Above Ground Pool Not Level

by Janice
(Penetanguishene Ontario Canada)

My husband and I recently moved into our first home which came with an above ground pool. Neither of us are 'pool people' and feel a little out of our comfort zone. My biggest concern is that the pool is on a slant, tilting towards the house.

The liner is very wrinkled, and when we had the pool opened this year, were told there were no immediate dangers, but it would be a good idea to level the pool when we decided to replace the liner. Based on how shotty many other components of the house have turned out to be, I am scared the pool wall will fail and lots (21 foot round pool) of water will come rushing into the house.

Am I being paranoid, or should we just drain it until we can afford to either fix it or get rid of it all together? There is a few inches difference in water level because of the slope.

Thank you!



Hi Janice. There are several factors to consider with regards to how far off level an above ground pool can be, and still be safe. The most important is how much soil is packed around the outside of the pool to support it.

A pool can be six inches or more off level if it is sunk two feet into the ground. The dirt around the outside of the pool prevents any type of pool failure. A pool flat on the ground, with no dirt packed around the outside, should not be more than an inch or two off level.

The type of pool makes a difference also. A pool with six to eight inch uprights and top rails will be a lot more secure than one with two inch rails. The better the pool is constructed the more out of level it can be and still be safe.

How well the pool was constructed is another factor. If the pool is not round, and if the rails are not all sitting firmly on solid soil, you may have problems. A round pool with a very gradual even slope can fair much better than one that is not round and up and down all over the place.

You have to use your best judgment on this but since you feel the liner needs to be replaced anyway, probably the sooner you make repairs the better. Just remember to level with a laser level and stretch the new liner into place to prevent wrinkles.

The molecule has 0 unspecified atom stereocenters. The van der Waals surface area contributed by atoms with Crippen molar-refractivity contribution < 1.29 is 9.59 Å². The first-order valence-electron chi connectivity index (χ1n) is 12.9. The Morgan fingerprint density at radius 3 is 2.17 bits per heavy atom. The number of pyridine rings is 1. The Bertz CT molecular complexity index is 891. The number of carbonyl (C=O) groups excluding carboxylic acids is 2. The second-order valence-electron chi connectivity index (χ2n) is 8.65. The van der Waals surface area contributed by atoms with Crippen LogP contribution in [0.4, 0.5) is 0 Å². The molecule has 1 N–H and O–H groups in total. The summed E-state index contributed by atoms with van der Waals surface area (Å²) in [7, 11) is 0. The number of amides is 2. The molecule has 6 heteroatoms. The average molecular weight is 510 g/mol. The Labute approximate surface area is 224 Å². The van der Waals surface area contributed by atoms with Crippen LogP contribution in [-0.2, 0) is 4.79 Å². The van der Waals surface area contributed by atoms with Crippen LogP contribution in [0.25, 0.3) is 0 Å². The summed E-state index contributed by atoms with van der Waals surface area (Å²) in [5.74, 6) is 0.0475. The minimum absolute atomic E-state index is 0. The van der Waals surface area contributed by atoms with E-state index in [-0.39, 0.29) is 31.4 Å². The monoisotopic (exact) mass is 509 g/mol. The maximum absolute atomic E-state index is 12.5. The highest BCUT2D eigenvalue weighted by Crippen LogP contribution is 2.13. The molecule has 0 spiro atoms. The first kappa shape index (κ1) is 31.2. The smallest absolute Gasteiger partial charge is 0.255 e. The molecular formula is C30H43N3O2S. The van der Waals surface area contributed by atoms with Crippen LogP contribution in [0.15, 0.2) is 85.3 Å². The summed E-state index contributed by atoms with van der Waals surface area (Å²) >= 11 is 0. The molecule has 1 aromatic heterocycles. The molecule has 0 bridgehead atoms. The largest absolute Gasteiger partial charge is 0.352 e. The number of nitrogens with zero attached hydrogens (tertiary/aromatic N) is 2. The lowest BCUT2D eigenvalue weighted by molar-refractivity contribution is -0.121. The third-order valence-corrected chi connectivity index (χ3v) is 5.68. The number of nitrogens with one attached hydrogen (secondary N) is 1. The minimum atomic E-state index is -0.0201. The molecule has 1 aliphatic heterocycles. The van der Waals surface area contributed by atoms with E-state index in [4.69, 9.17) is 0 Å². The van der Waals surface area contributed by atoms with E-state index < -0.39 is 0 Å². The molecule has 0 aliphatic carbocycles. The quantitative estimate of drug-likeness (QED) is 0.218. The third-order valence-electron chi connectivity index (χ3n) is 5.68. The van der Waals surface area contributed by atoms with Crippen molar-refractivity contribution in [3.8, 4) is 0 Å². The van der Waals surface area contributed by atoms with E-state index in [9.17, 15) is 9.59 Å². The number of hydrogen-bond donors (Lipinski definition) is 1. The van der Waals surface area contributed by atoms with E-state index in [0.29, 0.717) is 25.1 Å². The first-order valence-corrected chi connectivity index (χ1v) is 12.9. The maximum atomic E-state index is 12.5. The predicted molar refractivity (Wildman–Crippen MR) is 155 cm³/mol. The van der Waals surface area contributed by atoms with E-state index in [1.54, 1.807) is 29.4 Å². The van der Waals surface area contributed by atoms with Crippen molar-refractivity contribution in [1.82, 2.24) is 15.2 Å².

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Pool Off Level

by Jackie
(New Jersey)

I have an oval Esther Williams pool. The left side of the pool is in ground to about 4 inches from the top. The rest of the pool is packed with dirt about 6 inches from ground. We had issues with the town and did not pack the dirt immediately around the pool, waited about 2 months.

A section of the pool settled incorrectly. It buckles in slightly, but it is very apparent on the pool fence on top.

Is this our fault or the installers? Do I need to fix it? How do I get it fixed? Will the pool collapse with no water in it?

Thanks so much for your help.



Hi Jackie. If the pool settled on the side where you packed the dirt up 6 inches and you had told the installers you would take care of that it might be your fault. If there was no such agreement it is probably the installers fault. I would sure have them look at it. In most cases it takes the ground around the outside of the pool at least a year to pack good enough for you to drain the pool without it collapsing. If the damage is minimal and not dangerous to the pool I would let it go. I could tell better with photos or your installers may be able to advise you.

Pages related to Pool Leveling.



Above Ground Swimming Pool Installation

Pool Out of Level

Above Ground Pool Installation Tips

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Pool Full But Unlevel

by Greg

I installed this 28' above ground pool myself and I didn't take the necessary time, or precautions, to make sure the area for the walls was completely level.

Now it is full and off by about 4 inches from one side to the other. Can I get by with this for the next two summer months and re-level over the winter, or should I be more concerned, and take the steps of draining and fixing it now?



Hi Greg. In most cases you will be just fine, but it is impossible for me to say for sure. There are many variables that come into play. The quality of the pool is one, the better the pool the better the chances of it being OK.

If you have dirt packed around the outside of the pool you are better off. A pool set in the ground a foot or so, and back filled with dirt, could be six inches or more off level and never collapse.